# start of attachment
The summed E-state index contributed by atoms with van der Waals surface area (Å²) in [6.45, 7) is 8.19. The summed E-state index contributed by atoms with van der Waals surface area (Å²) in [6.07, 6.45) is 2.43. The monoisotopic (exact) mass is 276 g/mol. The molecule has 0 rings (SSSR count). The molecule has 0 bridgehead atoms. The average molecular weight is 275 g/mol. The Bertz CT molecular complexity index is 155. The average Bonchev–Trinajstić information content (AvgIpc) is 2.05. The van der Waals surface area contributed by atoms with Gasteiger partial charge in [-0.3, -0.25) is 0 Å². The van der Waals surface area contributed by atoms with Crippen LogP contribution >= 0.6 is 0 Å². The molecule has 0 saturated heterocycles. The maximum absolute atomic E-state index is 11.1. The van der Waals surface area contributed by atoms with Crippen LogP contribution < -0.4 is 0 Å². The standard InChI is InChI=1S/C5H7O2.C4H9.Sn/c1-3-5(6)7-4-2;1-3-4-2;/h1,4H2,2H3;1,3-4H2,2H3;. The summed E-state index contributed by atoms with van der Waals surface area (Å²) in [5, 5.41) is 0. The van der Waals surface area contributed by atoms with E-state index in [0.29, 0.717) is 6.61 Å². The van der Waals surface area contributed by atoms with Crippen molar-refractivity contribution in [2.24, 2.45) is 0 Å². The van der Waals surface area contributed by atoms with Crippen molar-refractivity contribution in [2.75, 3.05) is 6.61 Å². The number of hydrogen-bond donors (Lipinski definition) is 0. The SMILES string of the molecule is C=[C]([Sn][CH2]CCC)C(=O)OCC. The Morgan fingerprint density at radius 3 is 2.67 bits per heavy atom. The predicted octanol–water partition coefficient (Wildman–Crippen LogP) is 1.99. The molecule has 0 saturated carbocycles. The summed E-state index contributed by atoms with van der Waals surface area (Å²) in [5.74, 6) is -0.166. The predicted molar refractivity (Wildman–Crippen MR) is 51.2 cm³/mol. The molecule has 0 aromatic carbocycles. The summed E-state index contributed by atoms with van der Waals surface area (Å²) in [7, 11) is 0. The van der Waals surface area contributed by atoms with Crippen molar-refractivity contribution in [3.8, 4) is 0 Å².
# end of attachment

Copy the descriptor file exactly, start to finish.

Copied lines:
The summed E-state index contributed by atoms with van der Waals surface area (Å²) in [6.45, 7) is 8.19. The summed E-state index contributed by atoms with van der Waals surface area (Å²) in [6.07, 6.45) is 2.43. The monoisotopic (exact) mass is 276 g/mol. The molecule has 0 rings (SSSR count). The molecule has 0 bridgehead atoms. The average molecular weight is 275 g/mol. The Bertz CT molecular complexity index is 155. The average Bonchev–Trinajstić information content (AvgIpc) is 2.05. The van der Waals surface area contributed by atoms with Gasteiger partial charge in [-0.3, -0.25) is 0 Å². The van der Waals surface area contributed by atoms with Crippen LogP contribution >= 0.6 is 0 Å². The molecule has 0 saturated heterocycles. The maximum absolute atomic E-state index is 11.1. The van der Waals surface area contributed by atoms with Crippen LogP contribution < -0.4 is 0 Å². The standard InChI is InChI=1S/C5H7O2.C4H9.Sn/c1-3-5(6)7-4-2;1-3-4-2;/h1,4H2,2H3;1,3-4H2,2H3;. The summed E-state index contributed by atoms with van der Waals surface area (Å²) in [5, 5.41) is 0. The van der Waals surface area contributed by atoms with E-state index in [0.29, 0.717) is 6.61 Å². The van der Waals surface area contributed by atoms with Crippen molar-refractivity contribution in [2.24, 2.45) is 0 Å². The van der Waals surface area contributed by atoms with Crippen molar-refractivity contribution in [2.75, 3.05) is 6.61 Å². The number of hydrogen-bond donors (Lipinski definition) is 0. The SMILES string of the molecule is C=[C]([Sn][CH2]CCC)C(=O)OCC. The Morgan fingerprint density at radius 3 is 2.67 bits per heavy atom. The predicted octanol–water partition coefficient (Wildman–Crippen LogP) is 1.99. The molecule has 0 saturated carbocycles. The summed E-state index contributed by atoms with van der Waals surface area (Å²) in [5.74, 6) is -0.166. The predicted molar refractivity (Wildman–Crippen MR) is 51.2 cm³/mol. The molecule has 0 aromatic carbocycles. The summed E-state index contributed by atoms with van der Waals surface area (Å²) in [7, 11) is 0. The van der Waals surface area contributed by atoms with Crippen molar-refractivity contribution in [3.8, 4) is 0 Å².